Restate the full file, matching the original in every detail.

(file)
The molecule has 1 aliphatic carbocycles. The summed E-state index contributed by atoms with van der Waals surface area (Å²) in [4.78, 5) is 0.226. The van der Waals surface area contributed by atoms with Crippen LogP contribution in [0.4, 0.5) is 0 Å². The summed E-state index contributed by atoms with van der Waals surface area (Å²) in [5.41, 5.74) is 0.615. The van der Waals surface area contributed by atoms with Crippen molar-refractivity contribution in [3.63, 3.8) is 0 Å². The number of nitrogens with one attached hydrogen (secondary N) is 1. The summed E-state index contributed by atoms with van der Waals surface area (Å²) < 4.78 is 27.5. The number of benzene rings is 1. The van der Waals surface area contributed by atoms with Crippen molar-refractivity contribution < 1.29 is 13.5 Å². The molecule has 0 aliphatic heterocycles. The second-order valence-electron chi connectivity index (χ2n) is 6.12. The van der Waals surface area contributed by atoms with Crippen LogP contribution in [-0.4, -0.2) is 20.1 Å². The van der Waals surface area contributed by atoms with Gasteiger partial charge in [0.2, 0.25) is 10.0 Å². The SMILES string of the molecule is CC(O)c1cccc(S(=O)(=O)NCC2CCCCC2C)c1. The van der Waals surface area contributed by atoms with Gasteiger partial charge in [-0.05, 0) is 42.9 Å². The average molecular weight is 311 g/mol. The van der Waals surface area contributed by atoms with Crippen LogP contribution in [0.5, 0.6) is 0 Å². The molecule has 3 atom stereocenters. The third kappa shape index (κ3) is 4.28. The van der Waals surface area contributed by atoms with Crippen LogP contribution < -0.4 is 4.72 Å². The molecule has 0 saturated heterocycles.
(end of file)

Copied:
The molecule has 1 aliphatic carbocycles. The summed E-state index contributed by atoms with van der Waals surface area (Å²) in [4.78, 5) is 0.226. The van der Waals surface area contributed by atoms with Crippen LogP contribution in [0.4, 0.5) is 0 Å². The summed E-state index contributed by atoms with van der Waals surface area (Å²) in [5.41, 5.74) is 0.615. The van der Waals surface area contributed by atoms with Crippen molar-refractivity contribution in [3.63, 3.8) is 0 Å². The number of nitrogens with one attached hydrogen (secondary N) is 1. The summed E-state index contributed by atoms with van der Waals surface area (Å²) < 4.78 is 27.5. The number of benzene rings is 1. The van der Waals surface area contributed by atoms with Crippen molar-refractivity contribution < 1.29 is 13.5 Å². The molecule has 0 aliphatic heterocycles. The second-order valence-electron chi connectivity index (χ2n) is 6.12. The van der Waals surface area contributed by atoms with Crippen LogP contribution in [-0.4, -0.2) is 20.1 Å². The van der Waals surface area contributed by atoms with Gasteiger partial charge in [0.2, 0.25) is 10.0 Å². The SMILES string of the molecule is CC(O)c1cccc(S(=O)(=O)NCC2CCCCC2C)c1. The van der Waals surface area contributed by atoms with Gasteiger partial charge in [-0.05, 0) is 42.9 Å². The average molecular weight is 311 g/mol. The van der Waals surface area contributed by atoms with Crippen LogP contribution in [0.5, 0.6) is 0 Å². The molecule has 3 atom stereocenters. The third kappa shape index (κ3) is 4.28. The van der Waals surface area contributed by atoms with Crippen LogP contribution < -0.4 is 4.72 Å². The molecule has 0 saturated heterocycles.